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Thousands Of California Students Stage Walkouts, Chanting 'Not Our President'
The high school students of L.A.'s Robert F. Kennedy Community School staged a walkout today in protest of the new overlord their elders who should know better voted into office.
The students marched on 6th Street and Shatto Place, ABC7 reports, possibly towards the Mexican Consulate, according to the LAPD.
We reached out to Superintendent Michelle King who had no comment beyond this statement:
We teach our students that they have a right to freedom of speech. They are also allowed to participate in peaceful demonstrations on campus during non-instructional times, within parameters set by administrators. They are not permitted to leave school. Because fears and emotions may be running high after the election results, we directed school-based staff to talk with students, and if necessary, identify those who may need support. In an abundance of caution, District staff also has initiated conversations about student rights. At L.A. Unified, the safety of students and staff remains our highest priority.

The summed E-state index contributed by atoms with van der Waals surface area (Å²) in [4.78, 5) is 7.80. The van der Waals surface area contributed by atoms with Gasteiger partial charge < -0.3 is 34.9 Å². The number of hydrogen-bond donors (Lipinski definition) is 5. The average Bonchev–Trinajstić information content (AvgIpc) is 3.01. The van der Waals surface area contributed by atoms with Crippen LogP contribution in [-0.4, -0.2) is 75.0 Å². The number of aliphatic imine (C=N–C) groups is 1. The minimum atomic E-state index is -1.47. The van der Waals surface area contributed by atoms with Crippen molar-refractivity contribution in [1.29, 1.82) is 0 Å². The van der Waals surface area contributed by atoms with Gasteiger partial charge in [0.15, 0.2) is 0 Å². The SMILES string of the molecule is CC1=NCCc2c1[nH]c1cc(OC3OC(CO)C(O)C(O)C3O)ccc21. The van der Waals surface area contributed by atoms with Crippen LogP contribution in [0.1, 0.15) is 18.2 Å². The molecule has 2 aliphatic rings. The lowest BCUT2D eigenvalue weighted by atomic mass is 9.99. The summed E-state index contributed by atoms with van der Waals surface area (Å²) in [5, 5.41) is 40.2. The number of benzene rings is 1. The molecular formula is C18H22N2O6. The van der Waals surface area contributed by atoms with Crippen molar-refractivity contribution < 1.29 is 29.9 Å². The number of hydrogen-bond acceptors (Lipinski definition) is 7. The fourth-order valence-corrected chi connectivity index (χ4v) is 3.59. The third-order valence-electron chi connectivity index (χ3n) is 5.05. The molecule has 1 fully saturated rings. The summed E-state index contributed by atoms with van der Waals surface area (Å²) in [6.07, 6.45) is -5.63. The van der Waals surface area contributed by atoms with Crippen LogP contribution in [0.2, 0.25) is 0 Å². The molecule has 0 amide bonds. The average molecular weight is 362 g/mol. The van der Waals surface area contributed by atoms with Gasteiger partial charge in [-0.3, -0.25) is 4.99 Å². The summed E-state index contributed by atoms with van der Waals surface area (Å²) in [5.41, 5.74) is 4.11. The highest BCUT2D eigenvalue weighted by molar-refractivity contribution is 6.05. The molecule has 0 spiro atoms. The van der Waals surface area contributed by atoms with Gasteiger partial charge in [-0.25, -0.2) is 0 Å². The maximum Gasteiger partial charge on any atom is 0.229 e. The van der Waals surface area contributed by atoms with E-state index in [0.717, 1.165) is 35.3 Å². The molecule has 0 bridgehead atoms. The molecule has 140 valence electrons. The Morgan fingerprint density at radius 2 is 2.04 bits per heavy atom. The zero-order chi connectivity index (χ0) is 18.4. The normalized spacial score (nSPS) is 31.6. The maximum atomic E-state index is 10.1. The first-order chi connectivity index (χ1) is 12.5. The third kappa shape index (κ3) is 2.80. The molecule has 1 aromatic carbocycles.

LAPD Officer Aareon Jefferson told us that all students had returned to school by 3:22 p.m.
This walkout in Koreatown wasn't the only one California schools saw today, Reuters reports that "1,500 students and teachers rallied in the courtyard of Berkeley High School... [and] a mostly Latino group of about 300 high school students, mostly from the Miguel Contreras Learning Complex, walked out of classes and marched to the steps of City Hall." The latter group was reportedly chanting, "The people united will never be defeated," and carried signs reading: "Not My President," and "Immigrants Make America Great."
Student organizer Stephanie Hipolit told Reuters, "A child should not live in fear that they will be deported. They should not live in fear that they themselves will be deported."
Anti-Trump rallies will be seen in many cities tonight—with a large one already taking place in New York. In L.A., a protest is scheduled for City Hall, starting at 8 p.m.
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